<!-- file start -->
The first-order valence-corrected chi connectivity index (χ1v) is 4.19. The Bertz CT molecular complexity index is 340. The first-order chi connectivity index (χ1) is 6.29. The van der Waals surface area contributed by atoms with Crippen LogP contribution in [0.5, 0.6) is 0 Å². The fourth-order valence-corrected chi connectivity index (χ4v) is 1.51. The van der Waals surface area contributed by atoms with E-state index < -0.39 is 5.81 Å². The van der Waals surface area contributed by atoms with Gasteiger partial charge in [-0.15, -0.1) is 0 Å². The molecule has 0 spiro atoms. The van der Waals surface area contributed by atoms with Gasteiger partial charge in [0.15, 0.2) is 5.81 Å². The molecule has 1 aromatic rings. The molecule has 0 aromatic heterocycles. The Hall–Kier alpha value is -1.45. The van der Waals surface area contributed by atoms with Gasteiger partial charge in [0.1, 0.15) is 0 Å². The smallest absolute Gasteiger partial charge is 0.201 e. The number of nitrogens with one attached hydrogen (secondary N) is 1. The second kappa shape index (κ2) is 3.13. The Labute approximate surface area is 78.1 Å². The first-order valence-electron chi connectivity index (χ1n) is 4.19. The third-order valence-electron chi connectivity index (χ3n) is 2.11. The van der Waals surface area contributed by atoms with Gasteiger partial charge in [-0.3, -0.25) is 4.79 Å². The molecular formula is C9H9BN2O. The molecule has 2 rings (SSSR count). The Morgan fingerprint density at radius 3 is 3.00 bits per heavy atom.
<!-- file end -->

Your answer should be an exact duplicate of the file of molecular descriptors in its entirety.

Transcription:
The first-order valence-corrected chi connectivity index (χ1v) is 4.19. The Bertz CT molecular complexity index is 340. The first-order chi connectivity index (χ1) is 6.29. The van der Waals surface area contributed by atoms with Crippen LogP contribution in [0.5, 0.6) is 0 Å². The fourth-order valence-corrected chi connectivity index (χ4v) is 1.51. The van der Waals surface area contributed by atoms with E-state index < -0.39 is 5.81 Å². The van der Waals surface area contributed by atoms with Gasteiger partial charge in [-0.15, -0.1) is 0 Å². The molecule has 0 spiro atoms. The van der Waals surface area contributed by atoms with Gasteiger partial charge in [0.15, 0.2) is 5.81 Å². The molecule has 1 aromatic rings. The molecule has 0 aromatic heterocycles. The Hall–Kier alpha value is -1.45. The van der Waals surface area contributed by atoms with Gasteiger partial charge in [0.1, 0.15) is 0 Å². The smallest absolute Gasteiger partial charge is 0.201 e. The number of nitrogens with one attached hydrogen (secondary N) is 1. The second kappa shape index (κ2) is 3.13. The Labute approximate surface area is 78.1 Å². The first-order valence-electron chi connectivity index (χ1n) is 4.19. The third-order valence-electron chi connectivity index (χ3n) is 2.11. The van der Waals surface area contributed by atoms with Gasteiger partial charge in [-0.3, -0.25) is 4.79 Å². The molecular formula is C9H9BN2O. The molecule has 2 rings (SSSR count). The Morgan fingerprint density at radius 3 is 3.00 bits per heavy atom.